Dearest SJA

Dearest SJA. My alma mater, my home, my sisterhood… any other cliche yet true saying you could come up with, that’s what St. Joseph’s Academy is to me. So I’m dedicating January’s TBT to the incredible place that made me who I am today. I made a little trip to school over Christmas break and made a point to go harass all my favorite teachers. But this post isn’t about redoing an old outfit or anything like I’ve done before, it’s more of a recognition to SJA and a little background check on me. There are so many things I would lack if it weren’t for SJA; character, charisma, a sense of humor, a bond that’ll last me and my graduating class a lifetime. I have SJA to thank for preparing me for the sorority life because let’s be honest, going to an all girls’ high school is absolutely no different from being in a sorority. SJA prepared me for college with its insanely challenging teachers, athletics, and expectations. I can’t even begin to fully express how thankful I am to have experience such an incredible high school… but the one thing I want to give back to it more than anything is my style. That might sound a little strange, but I owe it all to Mrs. Amy Neck and Mrs. Georgette Fontenot for helping me flourish. These two incredible woman are the ones who taught me how to sew, and as terrible as I was at first, they always believed in me. They saw my drive. And even though I don’t intend on being a designer, knowing how to sew and identify fabrics will get me very far in my fashion career. Learning how to sew gave me a new found appreciation and respect for quality; especially since I worked so hard to make something look so perfect and it just never would… being a perfectionist and all. Even something as simple as matching buttons to a button hole made me realize how much work people put into their creations. So next time you question why something is so expensive, consider how much time and effort was put into that single garment! And then walk away slowly and convince yourself that you don’t want it. Now if you need it, that might be a different story:) Anyway, I’m dedicating this post to show off my beautiful high school and the very room where my passion flourished. Also if any of you SJA seniors are going to see Mrs. Neck tomorrow, someone please show her this since she can’t figure out how to get to the site herself… I have so much love and thanks for that woman… I miss her crazy life stories! PS: in case you don’t know, when I say FACS, it means Family and Consumer Science. Or Home Ec.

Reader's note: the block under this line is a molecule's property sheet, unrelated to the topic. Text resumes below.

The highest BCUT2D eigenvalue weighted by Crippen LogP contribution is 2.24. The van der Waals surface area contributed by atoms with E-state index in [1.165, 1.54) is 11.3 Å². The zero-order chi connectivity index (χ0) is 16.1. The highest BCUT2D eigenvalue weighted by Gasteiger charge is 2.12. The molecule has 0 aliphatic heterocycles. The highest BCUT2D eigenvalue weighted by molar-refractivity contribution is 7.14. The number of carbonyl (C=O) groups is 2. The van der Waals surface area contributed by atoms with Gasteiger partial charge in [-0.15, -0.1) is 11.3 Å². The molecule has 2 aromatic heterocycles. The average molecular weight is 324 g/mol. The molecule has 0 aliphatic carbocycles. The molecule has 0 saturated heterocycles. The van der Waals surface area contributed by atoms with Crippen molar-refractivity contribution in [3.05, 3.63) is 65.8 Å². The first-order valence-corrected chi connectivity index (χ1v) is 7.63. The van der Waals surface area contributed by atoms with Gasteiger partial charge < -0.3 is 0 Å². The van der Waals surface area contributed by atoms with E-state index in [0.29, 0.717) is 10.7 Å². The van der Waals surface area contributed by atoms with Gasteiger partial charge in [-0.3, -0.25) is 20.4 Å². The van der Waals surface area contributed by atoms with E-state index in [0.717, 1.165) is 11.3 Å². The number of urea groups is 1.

So without further adieu, welcome to St. Joseph’s. (SJA alums, brace yourself for the nostalgia…and a lot of pictures. I went a little camera crazy)

First, I’ll start with a little tour of campus.



Hey Meggy!!! She’s relevant later in the story.

Or as we like refer to it, “St. Broseph’s Fratcademy” (totally irrelevant, I just think this is too good to go unmentioned)



Oh Fratboy Friday… nothing will ever top that day. Funday’s at SJA were the best. I think it’s safe to say that they prepared us all too well for frat/srat themed exchanges.

Also I promised a few of my favorite seniors that I’d give them a lil shout out. Kelsey, Brenton, and Ada… ILY never change 🙂


Anyway… back to the grand tour.

This statue is extremely important to my family. The little girl in the wagon is actually my grandmother, Gigi. Pretty cool, huh? Before St. Joe’s became a high school, it was an elementary school, day care, and orphanage. My grandmother’s dad would drop her off there while he went to work. Gigi, my aunt Tena, and my mom all attended SJA and my sister Amelia is currently a sophomore there and my sister Elise will (hopefully) start the incredible journey that is SJA next fall. So basically this school runs through my blood….


The one and only “pot” and the beautiful courtyards outside of the cafeteria.